DJ Marshmello Leaves Palms Nightclub Gig Early Likely with Handsome Payout

Posted on: October 7, 2019, 03:43h. 

Last updated on: October 7, 2019, 11:29h.

Christopher Comstock — known professionally as Marshmello — the now ex DJ at Kaos Nightclub at The Palms Las Vegas, may have had a lucrative payout provision in his contract. Or, at least, went through recent negotiations with Palms management, as his residency ended midway between his $60 million, two-year booking, entertainment attorneys said.

DJ Marshmello has left Kaos Nightclub at The Palms. He likely received a payment for his early departure. (Image:

The Station Casinos property gave him top salary to lure customers to the upscale nightclub for,  among other reasons, liquor and food sales. Marshmello was a popular attraction, especially for those in their 20s and 30s. In that way, he is similar to singer Lady Gaga, who continues to perform at MGM Resorts Park Theater.

Unnamed sources recently told the Las Vegas Review-Journal that Marshmello will get in the millions of dollars — but not more than $30 million — in payments to cancel the rest of the engagement. The contract was believed to have been signed in April, and reportedly paid him approximately $600,000 a weekend.

He had worked earlier at Wynn Nightlife. That Las Vegas entertainment venue wanted him to remain, but Marshmello left for The Palms.

Not connected to the deal, James Sammataro, a Miami-based attorney at Pryor Cashman and co-chair of the firm’s media and entertainment practice group, told that, given that Marshmello “signed with The Palms amidst a bidding war with the Wynn, his contract presumably contains a handsome parting gift.”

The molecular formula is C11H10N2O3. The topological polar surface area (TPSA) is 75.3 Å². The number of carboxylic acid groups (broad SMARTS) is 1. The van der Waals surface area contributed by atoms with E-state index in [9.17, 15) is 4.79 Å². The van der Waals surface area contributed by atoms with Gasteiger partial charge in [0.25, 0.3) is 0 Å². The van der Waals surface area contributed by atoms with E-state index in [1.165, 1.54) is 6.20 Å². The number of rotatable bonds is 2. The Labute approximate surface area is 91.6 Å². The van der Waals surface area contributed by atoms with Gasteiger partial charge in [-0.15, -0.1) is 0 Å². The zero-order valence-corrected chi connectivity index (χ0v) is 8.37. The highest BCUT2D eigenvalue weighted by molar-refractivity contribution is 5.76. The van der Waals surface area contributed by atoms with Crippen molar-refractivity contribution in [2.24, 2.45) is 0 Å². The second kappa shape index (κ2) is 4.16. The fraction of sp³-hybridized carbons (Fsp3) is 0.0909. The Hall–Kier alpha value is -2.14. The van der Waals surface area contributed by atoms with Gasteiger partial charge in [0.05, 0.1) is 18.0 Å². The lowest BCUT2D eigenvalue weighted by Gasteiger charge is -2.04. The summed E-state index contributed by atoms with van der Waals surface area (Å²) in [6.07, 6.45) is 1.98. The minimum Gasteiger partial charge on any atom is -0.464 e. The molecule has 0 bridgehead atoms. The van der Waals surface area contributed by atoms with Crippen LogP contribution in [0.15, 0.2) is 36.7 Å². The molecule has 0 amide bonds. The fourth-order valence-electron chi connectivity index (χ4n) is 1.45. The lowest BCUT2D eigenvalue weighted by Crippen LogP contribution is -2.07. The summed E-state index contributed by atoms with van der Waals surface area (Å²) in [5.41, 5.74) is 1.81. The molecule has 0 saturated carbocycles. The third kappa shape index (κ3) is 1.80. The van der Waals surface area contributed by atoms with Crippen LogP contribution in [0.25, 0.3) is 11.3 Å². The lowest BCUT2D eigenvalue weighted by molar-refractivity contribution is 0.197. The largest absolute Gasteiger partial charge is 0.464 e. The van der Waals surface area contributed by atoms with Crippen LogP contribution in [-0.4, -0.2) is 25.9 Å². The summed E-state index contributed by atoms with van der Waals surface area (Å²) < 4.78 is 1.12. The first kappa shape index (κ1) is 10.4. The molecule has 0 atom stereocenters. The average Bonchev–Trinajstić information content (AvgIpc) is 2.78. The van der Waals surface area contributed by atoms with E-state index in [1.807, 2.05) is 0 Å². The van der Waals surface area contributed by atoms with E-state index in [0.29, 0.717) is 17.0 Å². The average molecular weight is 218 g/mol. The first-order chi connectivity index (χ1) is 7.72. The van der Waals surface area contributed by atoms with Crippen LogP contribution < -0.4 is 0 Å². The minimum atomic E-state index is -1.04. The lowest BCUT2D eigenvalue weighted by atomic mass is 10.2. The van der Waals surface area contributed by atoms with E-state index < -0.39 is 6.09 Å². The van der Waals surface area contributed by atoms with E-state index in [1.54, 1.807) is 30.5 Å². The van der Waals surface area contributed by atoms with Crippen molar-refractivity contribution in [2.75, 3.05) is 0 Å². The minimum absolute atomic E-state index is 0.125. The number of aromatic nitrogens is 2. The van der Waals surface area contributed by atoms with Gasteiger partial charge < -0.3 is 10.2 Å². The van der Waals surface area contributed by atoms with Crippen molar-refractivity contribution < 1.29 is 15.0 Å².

Even so, why would a venue pay him as much as $60 million for only two years? Sammataro, who has represented artists such as Enrique Iglesias and large studios such as Sony and Warner Brothers, explains that economics in Las Vegas differs “from a traditional analysis conducted by a venue/promoter in pricing a concert.”

Sammataro said the “venues generally hold capacities between 3,000 to 5,000 concert-goers. The successful hotels can nonetheless pay arena prices, i.e., capacities of 14,000-plus, because the concerts drive people to the hotel, as well as the hotel’s restaurants, bars and casinos.”

For The Palms, signing Marshmello to “an industry-shaking reported $60 million deal was presumably about more than attracting concert-goers and filling up the biggest party space in Vegas,” Sammataro explained. “It was the ultimate headline to punctuate its $690 million reinvention.”

Marshmello Key to Palms Rebrand

He said that Marshmello was part of The Palms “re-brand, and its promise to ‘redefine the daylife and nightlife experience in Las Vegas.’ Kaos’ goal was not to beat other clubs. It was to compete with festivals by having DJs and other artists play to indoor and outdoor crowds simultaneously, while filling its 39 cabanas, bars, and selling food and booze packages,” Sammataro added.

Marshmello’s deal also signaled that the market for resident DJ’s was “still robust,” Sammataro said.

At some point, there had to be a ceiling on the highest-paying residencies, as the price tags had been inching up steadily until Marshmello’s industry-rattling deal,” Sammataro explained. “We’ll see if this exit is an outlier, or if it will mark a downtrend in what is a cyclical business.”